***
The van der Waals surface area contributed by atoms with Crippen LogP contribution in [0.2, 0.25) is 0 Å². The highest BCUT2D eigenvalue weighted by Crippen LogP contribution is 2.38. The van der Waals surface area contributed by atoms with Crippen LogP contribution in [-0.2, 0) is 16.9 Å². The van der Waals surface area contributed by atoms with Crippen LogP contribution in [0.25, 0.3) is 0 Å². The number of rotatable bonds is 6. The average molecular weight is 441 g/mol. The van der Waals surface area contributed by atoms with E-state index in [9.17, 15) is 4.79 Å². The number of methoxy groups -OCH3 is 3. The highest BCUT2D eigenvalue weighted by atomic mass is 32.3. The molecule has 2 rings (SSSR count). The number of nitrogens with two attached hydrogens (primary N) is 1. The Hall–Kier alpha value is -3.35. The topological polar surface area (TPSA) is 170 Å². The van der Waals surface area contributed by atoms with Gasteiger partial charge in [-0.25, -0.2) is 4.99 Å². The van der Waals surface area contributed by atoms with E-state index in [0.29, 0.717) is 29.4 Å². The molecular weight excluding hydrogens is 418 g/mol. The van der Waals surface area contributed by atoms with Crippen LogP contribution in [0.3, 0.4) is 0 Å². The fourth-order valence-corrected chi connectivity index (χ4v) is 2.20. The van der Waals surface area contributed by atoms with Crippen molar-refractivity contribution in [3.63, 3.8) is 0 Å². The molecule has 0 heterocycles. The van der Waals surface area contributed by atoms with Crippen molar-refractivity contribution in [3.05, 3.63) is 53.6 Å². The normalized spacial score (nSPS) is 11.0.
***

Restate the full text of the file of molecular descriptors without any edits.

The van der Waals surface area contributed by atoms with Crippen LogP contribution in [0.2, 0.25) is 0 Å². The highest BCUT2D eigenvalue weighted by Crippen LogP contribution is 2.38. The van der Waals surface area contributed by atoms with Crippen LogP contribution in [-0.2, 0) is 16.9 Å². The van der Waals surface area contributed by atoms with Crippen LogP contribution in [0.25, 0.3) is 0 Å². The number of rotatable bonds is 6. The average molecular weight is 441 g/mol. The van der Waals surface area contributed by atoms with E-state index in [9.17, 15) is 4.79 Å². The number of methoxy groups -OCH3 is 3. The highest BCUT2D eigenvalue weighted by atomic mass is 32.3. The molecule has 2 rings (SSSR count). The number of nitrogens with two attached hydrogens (primary N) is 1. The Hall–Kier alpha value is -3.35. The topological polar surface area (TPSA) is 170 Å². The van der Waals surface area contributed by atoms with Gasteiger partial charge in [-0.25, -0.2) is 4.99 Å². The van der Waals surface area contributed by atoms with E-state index in [0.29, 0.717) is 29.4 Å². The molecular weight excluding hydrogens is 418 g/mol. The van der Waals surface area contributed by atoms with Crippen LogP contribution in [0.3, 0.4) is 0 Å². The fourth-order valence-corrected chi connectivity index (χ4v) is 2.20. The van der Waals surface area contributed by atoms with Crippen molar-refractivity contribution in [3.63, 3.8) is 0 Å². The molecule has 0 heterocycles. The van der Waals surface area contributed by atoms with Crippen molar-refractivity contribution in [3.05, 3.63) is 53.6 Å². The normalized spacial score (nSPS) is 11.0.